Essentially, the FileMode type changed from a type definition with the underlying uint32 type to a type alias with a type target defined in the fs package. A type alias does not create a new type. Instead, it just defines a new name for the original type. For this reason, the typechecker used by go-fuzz-build identifies fs.FileMode as the type that should be used for the type conversion instead of the type alias defined in the os package. This should not be an issue if the type alias and the original type are in the same package, but if there are multiple packages, the corresponding import statements should be added to the instrumented code.

Proposed fix

Ideally, a fix for this issue should be future-proof. While it is possible to hard-code the case of the fs.FileMode, this is not sufficient since other type aliases might be introduced in future versions of Go or in external packages used by the fuzzed code, so more fixes would be required. My proposed fix addresses this problem.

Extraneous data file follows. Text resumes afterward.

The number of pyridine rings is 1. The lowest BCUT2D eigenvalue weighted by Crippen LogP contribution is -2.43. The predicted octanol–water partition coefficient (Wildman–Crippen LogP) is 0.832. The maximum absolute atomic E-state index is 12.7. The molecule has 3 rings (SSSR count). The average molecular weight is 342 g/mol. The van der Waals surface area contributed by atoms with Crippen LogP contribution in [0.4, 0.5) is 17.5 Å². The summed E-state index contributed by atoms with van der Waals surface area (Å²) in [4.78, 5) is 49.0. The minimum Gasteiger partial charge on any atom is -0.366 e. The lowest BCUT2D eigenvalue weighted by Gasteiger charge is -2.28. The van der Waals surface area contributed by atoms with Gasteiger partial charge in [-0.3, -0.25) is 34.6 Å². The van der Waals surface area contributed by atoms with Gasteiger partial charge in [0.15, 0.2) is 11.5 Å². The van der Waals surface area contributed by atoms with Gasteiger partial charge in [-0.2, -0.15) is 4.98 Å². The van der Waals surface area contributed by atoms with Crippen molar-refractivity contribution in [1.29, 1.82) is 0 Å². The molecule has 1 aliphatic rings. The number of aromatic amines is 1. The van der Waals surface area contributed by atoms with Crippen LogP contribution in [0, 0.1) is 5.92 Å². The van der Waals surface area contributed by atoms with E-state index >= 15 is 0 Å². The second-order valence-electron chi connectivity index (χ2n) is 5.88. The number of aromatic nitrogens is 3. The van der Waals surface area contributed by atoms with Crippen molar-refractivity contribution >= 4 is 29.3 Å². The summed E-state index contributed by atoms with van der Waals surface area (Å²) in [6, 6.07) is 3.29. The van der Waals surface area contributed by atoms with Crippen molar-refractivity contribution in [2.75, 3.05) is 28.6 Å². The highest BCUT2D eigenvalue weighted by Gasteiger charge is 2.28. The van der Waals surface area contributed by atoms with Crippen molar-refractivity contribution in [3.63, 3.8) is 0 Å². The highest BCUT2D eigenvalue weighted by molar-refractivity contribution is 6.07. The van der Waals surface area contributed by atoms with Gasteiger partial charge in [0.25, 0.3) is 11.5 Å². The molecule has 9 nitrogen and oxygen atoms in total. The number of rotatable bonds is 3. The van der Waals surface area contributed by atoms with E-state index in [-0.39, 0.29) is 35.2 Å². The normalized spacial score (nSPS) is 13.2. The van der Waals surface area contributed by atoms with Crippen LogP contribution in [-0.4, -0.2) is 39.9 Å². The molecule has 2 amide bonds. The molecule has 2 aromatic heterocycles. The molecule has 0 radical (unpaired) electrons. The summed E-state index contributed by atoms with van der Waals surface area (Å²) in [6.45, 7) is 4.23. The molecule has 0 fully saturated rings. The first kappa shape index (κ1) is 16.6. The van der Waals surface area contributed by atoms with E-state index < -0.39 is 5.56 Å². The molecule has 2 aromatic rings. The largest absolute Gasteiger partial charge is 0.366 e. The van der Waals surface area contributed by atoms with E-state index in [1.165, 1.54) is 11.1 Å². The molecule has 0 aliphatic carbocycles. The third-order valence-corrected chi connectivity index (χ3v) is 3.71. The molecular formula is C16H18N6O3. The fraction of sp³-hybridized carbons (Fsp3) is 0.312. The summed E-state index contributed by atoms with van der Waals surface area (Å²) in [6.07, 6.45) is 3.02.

The fix I proposed consists of the following steps. First, analyze the typechecker output for every instrumented file for types that are defined in non-imported packages. If such a type exists, an import statement will be added with the corresponding package. However, there might be cases in which such a type exists but the instrumentation does not use it to perform a type conversion. That would render the import statement that was added to an unused import, and consequently, the compiler would refuse to compile the code. Therefore, it is essential to remove the unused added imports. For that purpose, goimports, a program that optimizes imports, will be executed before compilation. Then, the compilation succeeds.